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Post Malone Turns Stagecoach Into ’90s/’00s Night, and Miranda Lambert Gets ‘Fancy’-ful With Reba, on Fest’s Guest-Star-Studded Night 2

Beyoncé did not show up. Reba did. And it was enough. At least it was for the 70,000 in Indio watching the Stagecoach festival live, if not necessarily all of the probably hundreds of thousands more tuned in at home strictly in hopes of a Bey sighting. As single ladies doubling up, Miranda Lambert and Reba McEntire may not quite have broken the internet the way a “Cowboy Carter” cameo would have, but in the flesh, it felt like their climactic three-song duets segment sure broke Stagecoach.

Miranda Lambert and Reba McEntire perform at the T-Mobile Mane Stage during the 2024 Stagecoach Festival at Empire Polo Club on April 27, 2024 in Indio, California.Getty Images for Stagecoach

And for his part, Post Malone did not need the help of any of the superstar artists whose albums he’s had featured appearances on to be a hit at Stagecoach. His penultimate set on the main stage Saturday was, as billed, a performance of all country covers (with a billboard on the way out to the festival site offering an 800 number where he was supposedly taking requests). He didn’t necessarily make any breaking news with his time on stage, unless good taste in Alan Jackson covers is news. But his emphasis on the 1990s/2000s hits of his childhood and youth (plus Tyler Childers, for good modern measure) would have captivated the crowd even without Dwight Yoakam, Brad Paisley and Sara Evans showing up to seal the deal.

“How’s he doing?” Paisley asked the crowd of 75,000 during his extended time on stage. “I think he’s made for this.”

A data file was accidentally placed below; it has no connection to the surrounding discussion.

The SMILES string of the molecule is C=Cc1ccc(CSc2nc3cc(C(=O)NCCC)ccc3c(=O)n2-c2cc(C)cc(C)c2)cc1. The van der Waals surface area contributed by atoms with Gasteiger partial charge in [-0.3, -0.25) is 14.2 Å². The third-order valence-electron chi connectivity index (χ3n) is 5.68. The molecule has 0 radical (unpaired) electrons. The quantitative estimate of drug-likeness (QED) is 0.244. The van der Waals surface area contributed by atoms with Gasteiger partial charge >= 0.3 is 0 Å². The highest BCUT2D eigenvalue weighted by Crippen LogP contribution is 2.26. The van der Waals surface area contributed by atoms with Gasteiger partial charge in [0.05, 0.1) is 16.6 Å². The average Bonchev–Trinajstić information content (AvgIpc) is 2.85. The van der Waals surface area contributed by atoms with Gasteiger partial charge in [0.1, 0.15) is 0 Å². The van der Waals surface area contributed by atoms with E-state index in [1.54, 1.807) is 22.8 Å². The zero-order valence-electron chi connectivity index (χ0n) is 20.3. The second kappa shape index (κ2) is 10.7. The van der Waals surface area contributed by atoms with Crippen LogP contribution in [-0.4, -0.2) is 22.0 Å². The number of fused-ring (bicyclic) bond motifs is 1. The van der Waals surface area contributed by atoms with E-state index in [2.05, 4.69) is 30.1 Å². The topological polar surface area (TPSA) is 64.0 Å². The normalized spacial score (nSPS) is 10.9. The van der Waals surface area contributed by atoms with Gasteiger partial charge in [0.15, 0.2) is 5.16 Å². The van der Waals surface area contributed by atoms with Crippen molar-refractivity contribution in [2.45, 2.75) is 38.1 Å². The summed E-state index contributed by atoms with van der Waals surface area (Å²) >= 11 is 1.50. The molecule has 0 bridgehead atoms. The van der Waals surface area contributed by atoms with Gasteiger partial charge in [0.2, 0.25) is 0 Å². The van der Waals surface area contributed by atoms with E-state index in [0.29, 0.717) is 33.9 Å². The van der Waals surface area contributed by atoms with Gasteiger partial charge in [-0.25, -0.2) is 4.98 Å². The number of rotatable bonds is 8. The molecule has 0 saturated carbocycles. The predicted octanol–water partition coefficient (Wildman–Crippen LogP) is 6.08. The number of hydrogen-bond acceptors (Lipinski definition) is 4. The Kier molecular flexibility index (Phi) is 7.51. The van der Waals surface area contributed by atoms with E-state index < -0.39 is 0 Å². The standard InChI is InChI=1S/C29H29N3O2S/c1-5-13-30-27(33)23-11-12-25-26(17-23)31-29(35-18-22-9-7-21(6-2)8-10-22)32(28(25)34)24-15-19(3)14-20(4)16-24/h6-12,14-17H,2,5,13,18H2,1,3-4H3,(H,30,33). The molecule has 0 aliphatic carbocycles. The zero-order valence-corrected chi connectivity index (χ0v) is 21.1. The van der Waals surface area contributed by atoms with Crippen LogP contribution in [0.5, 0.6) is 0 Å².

Posty’s opening song, Childers’ 2013 “Purgatory,” nearly counted as an oldie, albeit one that may not have been familiar to everyone in the crowd. With its chorus references to cocaine, some fans who don’t know Childers’ catalog may have wondered if this was an obscure number from the ’70s outlaw-country movement. But from there on, there would have been nothing for anyone with the slightest grounding in turn-of-the-century mainstream country to not recognize. Before he was finished, Malone touched on some of country’s corniest sentimental songs (George Strait’s “Check Yes or No,” Tim McGraw’ “Don’t Take the Girl”), some of its corniest but funniest (Paisley’s “I’m Gonna Miss Her,” Toby Keith’s “Who’s Your Daddy”), one of its most rocking (Vince Gill’s “One More Last Chance”) and one of its most reverent and sobering (Randy Travis’ “Three Wooden Crosses”).

 

He could have been mistaken for a true country traditionalist if not for his habit of inserting the F-word into literally every sentence, or close to it, between numbers. (Evans may have been the only person in his set who did not get an F-bomb as their new middle name, or at least a prefix.) But first up among his guests was Yoakam, who’d had the top spot in the Palomino tent the night before, walking out partway into “Little Ways.” Earlier in the set, Malone had done a little bit of wiggling, so it seemed clear he was familiar with Yoakam’s ouevre.

Evans got the classic “Suds in the Bucket” all to herself as a lead vocalist, as Malone apparently decided he was not the one to tell a young woman’s story. (“Suds,” for any younger fans who may not be familiar with it, is basically the precursor to Taylor Swift’s “But Daddy I Love Him.”)